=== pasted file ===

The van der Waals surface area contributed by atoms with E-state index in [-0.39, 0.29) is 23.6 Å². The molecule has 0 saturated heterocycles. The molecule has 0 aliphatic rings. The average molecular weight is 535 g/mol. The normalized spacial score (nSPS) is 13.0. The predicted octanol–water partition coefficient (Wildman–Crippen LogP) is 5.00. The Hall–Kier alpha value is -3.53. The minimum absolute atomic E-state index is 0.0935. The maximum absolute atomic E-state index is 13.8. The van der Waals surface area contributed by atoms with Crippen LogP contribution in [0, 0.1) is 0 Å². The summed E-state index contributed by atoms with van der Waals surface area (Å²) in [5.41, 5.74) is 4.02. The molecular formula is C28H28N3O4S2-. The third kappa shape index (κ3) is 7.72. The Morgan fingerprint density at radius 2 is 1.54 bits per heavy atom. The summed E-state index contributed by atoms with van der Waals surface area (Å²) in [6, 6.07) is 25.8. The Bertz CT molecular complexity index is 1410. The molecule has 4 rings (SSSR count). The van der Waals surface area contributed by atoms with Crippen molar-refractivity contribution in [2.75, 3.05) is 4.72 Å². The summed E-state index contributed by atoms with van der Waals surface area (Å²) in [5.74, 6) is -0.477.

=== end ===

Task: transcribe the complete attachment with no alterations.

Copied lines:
The van der Waals surface area contributed by atoms with E-state index in [-0.39, 0.29) is 23.6 Å². The molecule has 0 saturated heterocycles. The molecule has 0 aliphatic rings. The average molecular weight is 535 g/mol. The normalized spacial score (nSPS) is 13.0. The predicted octanol–water partition coefficient (Wildman–Crippen LogP) is 5.00. The Hall–Kier alpha value is -3.53. The minimum absolute atomic E-state index is 0.0935. The maximum absolute atomic E-state index is 13.8. The van der Waals surface area contributed by atoms with Crippen LogP contribution in [0, 0.1) is 0 Å². The summed E-state index contributed by atoms with van der Waals surface area (Å²) in [5.41, 5.74) is 4.02. The molecular formula is C28H28N3O4S2-. The third kappa shape index (κ3) is 7.72. The Morgan fingerprint density at radius 2 is 1.54 bits per heavy atom. The summed E-state index contributed by atoms with van der Waals surface area (Å²) in [6, 6.07) is 25.8. The Bertz CT molecular complexity index is 1410. The molecule has 4 rings (SSSR count). The van der Waals surface area contributed by atoms with Crippen molar-refractivity contribution in [2.75, 3.05) is 4.72 Å². The summed E-state index contributed by atoms with van der Waals surface area (Å²) in [5.74, 6) is -0.477.